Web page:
I am having second thoughts.
Partly, I am persuaded to reconsider by Bill Clinton. Here is what the 42nd President had to say in his 1995 State of the Union address:
The difference between Bill Clinton and Donald Trump on the issue of immigration is a study in politics and leadership. Both men have expressed concern over uncontrolled illegal immigration.
Clinton claimed that his administration had “moved aggressively” to stem the tide; hiring more border guards, deporting more who commit crimes.
He concluded with a rousing call that “we must do more to stop it” and his words were greeted by a standing ovation on both sides of the aisle.
That, obviously, is the popular political position. Do more. We must do more. Spend more money. Hire more people. Just, ‘do more.’
Trump wants to ‘do more’ too. He wants to build a wall. Is it merely symbolic? Would it work? Can we actually stem the tide of illegal immigrants by building a wall?
I’m no expert, but it is significant that the Border Guards Union has endorsed Donald Trump.
Clinton’s speech was more than 20 years ago. What have we accomplished by 20 years of “doing more”?
Someone once observed that the definition of insanity is doing the same thing over and over again and expecting a different result. What Donald Trump has proposed is not merely that we ‘do more’ but that we ‘do different.’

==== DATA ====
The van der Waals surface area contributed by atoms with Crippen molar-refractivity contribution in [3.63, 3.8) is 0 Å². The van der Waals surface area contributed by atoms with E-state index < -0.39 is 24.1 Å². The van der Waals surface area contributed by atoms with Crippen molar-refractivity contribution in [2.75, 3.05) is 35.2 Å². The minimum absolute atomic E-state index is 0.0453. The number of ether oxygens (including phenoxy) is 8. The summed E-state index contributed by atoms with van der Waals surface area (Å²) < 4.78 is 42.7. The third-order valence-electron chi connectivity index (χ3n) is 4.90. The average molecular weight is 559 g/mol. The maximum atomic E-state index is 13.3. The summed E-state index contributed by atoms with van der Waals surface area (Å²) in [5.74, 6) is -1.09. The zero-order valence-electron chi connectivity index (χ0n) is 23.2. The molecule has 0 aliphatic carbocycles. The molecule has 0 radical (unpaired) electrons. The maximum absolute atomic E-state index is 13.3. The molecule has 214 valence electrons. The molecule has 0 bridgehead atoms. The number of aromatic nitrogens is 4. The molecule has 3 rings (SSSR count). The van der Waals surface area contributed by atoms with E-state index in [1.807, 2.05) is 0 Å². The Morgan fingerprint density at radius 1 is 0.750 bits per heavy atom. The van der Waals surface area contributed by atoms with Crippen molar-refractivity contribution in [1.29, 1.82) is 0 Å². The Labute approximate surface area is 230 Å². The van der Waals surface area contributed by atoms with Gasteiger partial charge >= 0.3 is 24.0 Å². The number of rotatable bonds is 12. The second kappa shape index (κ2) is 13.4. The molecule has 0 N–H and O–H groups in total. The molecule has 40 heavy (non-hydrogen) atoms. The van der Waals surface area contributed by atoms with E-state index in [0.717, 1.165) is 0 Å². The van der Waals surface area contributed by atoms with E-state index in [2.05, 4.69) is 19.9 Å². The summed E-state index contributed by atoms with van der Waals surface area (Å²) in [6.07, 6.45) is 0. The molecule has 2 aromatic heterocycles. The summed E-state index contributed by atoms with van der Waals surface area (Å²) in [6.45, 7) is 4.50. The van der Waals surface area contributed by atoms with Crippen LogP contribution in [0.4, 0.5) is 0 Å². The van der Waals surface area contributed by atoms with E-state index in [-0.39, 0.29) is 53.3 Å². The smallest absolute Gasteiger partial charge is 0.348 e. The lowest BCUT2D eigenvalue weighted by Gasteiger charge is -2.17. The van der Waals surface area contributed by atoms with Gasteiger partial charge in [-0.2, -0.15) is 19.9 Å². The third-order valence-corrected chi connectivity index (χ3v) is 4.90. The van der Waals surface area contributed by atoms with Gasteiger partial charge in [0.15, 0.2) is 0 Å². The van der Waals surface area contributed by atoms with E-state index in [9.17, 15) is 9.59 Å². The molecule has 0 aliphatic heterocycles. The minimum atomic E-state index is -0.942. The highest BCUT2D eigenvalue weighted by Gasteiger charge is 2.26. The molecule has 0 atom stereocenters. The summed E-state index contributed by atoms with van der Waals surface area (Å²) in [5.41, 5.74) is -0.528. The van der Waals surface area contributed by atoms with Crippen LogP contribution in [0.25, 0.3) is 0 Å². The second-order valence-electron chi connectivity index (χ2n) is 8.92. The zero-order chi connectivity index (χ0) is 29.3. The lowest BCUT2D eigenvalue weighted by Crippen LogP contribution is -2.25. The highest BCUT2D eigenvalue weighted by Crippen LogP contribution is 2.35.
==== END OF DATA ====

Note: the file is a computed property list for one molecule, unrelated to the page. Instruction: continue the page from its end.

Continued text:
We have all seen the film clips taken from surveillance cameras showing literally crowds of people; men, women and children walking into the United States across unguarded, unmarked borders.
Frequently, these transitory mobs enter our country in isolated areas; deserts which often post temperatures well over 100 degrees Fahrenheit. Hundreds die each year.
The United States issues border crossing cards which last for ten years and permit visitors from Mexico to enter the U.S. for limited times, and to visit in limited areas. In general, a card costs $160 or more.
No doubt there are many illegals who enter the States legally, but stay beyond the limits of the card. But the real surge of immigrants who cross at lonely places along the border consists of people who cannot afford to purchase a crossing card.
Would a wall keep them out? Certainly a wall would keep some of them out. Where currently the border is nothing but a line in the sand, the construction of a wall will make entry more difficult.
The time and effort to tunnel under a wall will discourage many; the physical effort to scale a wall will bar others. But most of all, the presence of a dividing wall will convey the clear message that crossing the border at that point is not permitted.
Surely the wall will be equipped with cameras and signaling devices, so that whenever a breech is attempted the border patrol will be alerted.
Perhaps the most effective aspect of a wall is that the person who contemplates breeching it does not know what is on the other side. Of course, the ingenuity of mankind being what it is, those challenges will no doubt be overcome from time to time.
Maybe the greatest value of a border wall is the appearance of security; not only to discourage attempts at entry, but also to give assurance to citizens in the United States that mass unauthorized immigration is at an end.
Not the least of the benefits to be derived from that is the fact that Hispanics in our country should be assumed by all as legally among us.